After giving speeches and meeting with students at both Washington State and Western Washington Universities, Michael Pollan arrived at Bainbridge Island High School, likely a bit road weary.  However, the three classes filled with students of Mr. Hoffman’s World Civilization class never would have known.  Perhaps it was because the students had actually read Pollan’s award-winning The Omnivore’s Dilemma, and had great questions that seemed to energize him.

OliviaPollan2.jpgAsked by one student, “what can young people do to change the food system,” Pollan responded, “I think what gets young people in trouble is they can not connect the dots between what they put in their mouths today impacts their health when they are older.”  In order to create a more sustainable food future, Pollan urged the students to ” vote with their fork” – that “eating food is a political act.”

Pollan also spoke about his new book, Food Rules.  His leading rule seems to be “Eat food, mostly plants, and not too much.”  Other rules – “Don’t eat food with an expiration date.”

Pollan’s schedule was tight for the rest of the day.  Despite a power outage that nearly cancelled lunch at a local Bistro, Café Nola, rumor has it that he had a crab-melt sandwich with no French fries.  Afterward, he shopped at the local Safeway for junk food that ultimately became props for his evening lecture at Islandwood.

Islandwood, formerly named “The Environmental Learning Center,” had anticipated Pollan’s visit for several months.  Over two hundred people listened to Pollan in its “Great Hall” while another hundred of its graduate students watched and listened from its dining room.  They all gathered to hear the famous writer of Food Rules, In Defense of food, The Botany of Desire, The Omnivores Dilemma, A Place of my own, and Second Nature.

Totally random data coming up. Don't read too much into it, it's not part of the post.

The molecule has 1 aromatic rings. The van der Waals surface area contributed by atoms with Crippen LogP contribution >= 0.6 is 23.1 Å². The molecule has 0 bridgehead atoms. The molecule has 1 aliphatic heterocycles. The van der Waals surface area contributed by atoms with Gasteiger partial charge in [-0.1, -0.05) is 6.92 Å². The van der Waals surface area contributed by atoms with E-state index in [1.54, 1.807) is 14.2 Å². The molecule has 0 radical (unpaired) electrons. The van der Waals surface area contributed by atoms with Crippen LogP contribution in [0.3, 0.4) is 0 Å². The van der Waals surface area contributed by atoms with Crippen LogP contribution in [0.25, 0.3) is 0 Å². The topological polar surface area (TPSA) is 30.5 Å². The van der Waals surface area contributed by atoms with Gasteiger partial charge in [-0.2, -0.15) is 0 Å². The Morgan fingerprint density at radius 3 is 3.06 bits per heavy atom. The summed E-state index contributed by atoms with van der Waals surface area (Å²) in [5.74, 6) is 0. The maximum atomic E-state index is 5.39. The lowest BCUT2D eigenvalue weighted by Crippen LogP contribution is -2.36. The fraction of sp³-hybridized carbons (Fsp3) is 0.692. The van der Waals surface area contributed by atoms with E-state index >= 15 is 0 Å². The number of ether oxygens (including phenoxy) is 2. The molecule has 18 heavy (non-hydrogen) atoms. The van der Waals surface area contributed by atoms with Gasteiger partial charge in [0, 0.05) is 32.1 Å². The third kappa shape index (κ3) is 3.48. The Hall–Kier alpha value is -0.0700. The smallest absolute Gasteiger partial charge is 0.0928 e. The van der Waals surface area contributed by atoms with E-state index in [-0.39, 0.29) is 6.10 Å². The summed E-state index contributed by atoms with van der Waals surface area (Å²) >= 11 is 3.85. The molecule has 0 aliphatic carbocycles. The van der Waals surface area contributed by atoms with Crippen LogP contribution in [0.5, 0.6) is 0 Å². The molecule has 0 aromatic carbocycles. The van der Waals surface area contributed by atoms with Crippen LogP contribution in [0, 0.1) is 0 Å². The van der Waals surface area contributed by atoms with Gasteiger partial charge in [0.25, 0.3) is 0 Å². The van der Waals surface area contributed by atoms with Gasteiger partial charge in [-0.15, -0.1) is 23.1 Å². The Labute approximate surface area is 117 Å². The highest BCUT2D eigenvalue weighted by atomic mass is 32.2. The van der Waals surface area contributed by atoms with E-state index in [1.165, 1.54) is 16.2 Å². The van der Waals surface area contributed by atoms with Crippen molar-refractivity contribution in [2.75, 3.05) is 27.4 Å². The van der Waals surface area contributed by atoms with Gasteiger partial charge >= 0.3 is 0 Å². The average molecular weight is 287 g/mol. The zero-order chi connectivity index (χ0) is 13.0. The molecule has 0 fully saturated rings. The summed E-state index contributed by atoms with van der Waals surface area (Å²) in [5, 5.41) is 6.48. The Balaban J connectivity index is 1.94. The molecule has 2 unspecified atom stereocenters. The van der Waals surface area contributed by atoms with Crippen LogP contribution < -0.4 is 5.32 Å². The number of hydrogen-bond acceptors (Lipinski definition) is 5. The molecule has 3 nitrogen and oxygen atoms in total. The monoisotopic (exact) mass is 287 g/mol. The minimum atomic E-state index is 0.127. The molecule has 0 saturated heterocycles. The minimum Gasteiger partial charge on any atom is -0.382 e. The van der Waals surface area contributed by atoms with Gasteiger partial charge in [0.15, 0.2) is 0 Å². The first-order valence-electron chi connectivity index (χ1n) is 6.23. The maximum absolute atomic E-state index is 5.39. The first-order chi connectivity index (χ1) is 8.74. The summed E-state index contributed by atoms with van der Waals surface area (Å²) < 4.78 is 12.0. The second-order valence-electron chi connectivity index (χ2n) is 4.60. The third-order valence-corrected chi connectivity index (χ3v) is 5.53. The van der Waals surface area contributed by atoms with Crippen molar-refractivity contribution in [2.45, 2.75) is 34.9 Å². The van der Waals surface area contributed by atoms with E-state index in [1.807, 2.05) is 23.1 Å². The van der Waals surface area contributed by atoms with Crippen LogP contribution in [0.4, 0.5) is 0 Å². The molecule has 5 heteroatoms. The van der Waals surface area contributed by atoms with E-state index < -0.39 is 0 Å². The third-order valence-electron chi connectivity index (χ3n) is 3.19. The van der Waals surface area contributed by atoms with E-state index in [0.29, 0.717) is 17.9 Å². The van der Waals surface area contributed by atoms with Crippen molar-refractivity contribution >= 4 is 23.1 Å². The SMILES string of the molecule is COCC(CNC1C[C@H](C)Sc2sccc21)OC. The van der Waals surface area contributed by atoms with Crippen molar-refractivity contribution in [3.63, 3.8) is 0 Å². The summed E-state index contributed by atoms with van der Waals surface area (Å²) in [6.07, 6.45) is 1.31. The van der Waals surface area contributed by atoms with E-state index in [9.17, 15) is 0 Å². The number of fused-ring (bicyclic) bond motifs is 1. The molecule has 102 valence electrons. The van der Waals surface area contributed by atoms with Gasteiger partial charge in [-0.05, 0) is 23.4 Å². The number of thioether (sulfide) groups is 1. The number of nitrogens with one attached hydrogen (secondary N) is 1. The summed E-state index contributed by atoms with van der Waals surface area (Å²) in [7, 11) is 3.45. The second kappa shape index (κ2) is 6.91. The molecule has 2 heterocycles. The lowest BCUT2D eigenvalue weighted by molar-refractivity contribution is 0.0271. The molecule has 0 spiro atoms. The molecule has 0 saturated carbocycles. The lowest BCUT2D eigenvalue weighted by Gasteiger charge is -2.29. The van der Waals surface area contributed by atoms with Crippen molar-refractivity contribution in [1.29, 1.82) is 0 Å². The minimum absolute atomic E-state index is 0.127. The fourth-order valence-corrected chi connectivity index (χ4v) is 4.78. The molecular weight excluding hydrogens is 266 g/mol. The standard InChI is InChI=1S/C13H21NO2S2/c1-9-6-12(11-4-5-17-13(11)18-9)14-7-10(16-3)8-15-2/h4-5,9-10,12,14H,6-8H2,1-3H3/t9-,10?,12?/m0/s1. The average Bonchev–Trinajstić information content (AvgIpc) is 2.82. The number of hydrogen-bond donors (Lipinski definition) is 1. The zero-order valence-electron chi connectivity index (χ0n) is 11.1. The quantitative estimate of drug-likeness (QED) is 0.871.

Ben Klassy the director of Islandwood, first introduced him, thanking Bill and Julie Marler (my parents) for hosting this event.   He also thanked the many donors, volunteers, students, and board members for all the support they have given Islandwood over the years.  After many claps of excitement he walked out carrying two Safeway bags filled with ” junk food,” such as Cocoa Krispies that is supposedly a current collectors item, My Little Pony fruit snacks, Special K, and a variety of other so-called foods that are primarily made of corn and soy oils.

Pollan-featured.jpgThe point of the food props were to show how far food has become different from foods as simple as an apple.  Pollan suggested that most of the processed foods that are found on our store shelves spend about 10 units of fossil fuel energy to every one calorie of energy.  He argued that before the use of what was then cheap fossil fuel, farmers were able to produce many times more calories of energy for every unit of fossil fuel used.  However, since WWII the use of fossil fuels have led to farm policies that encourage “mono-cultures”–farming on just one product like corn, that demands high use fertilizers and pesticides.

Pollan asserted that the use of corn and soy as the basis for many of the foods we eat have increased the amount of calories we consume leading to an increase in obesity and related health problems like diabetes, cancer and heart disease.  He also warned of the damage that the use of fossil fuels in our food production is doing to the planet through global warming.

However, he left the audience with hope.  He was hopeful that young people were changing the way they eat – eating more organically and locally – and that this could change the way companies produce food.  He was also hopeful that the passage of the heath care legislation would encourage insurance companies to care about the long-term health of people.

Morgan Marler contributed to the research and writing of this article.  Photos by Morgan Marler.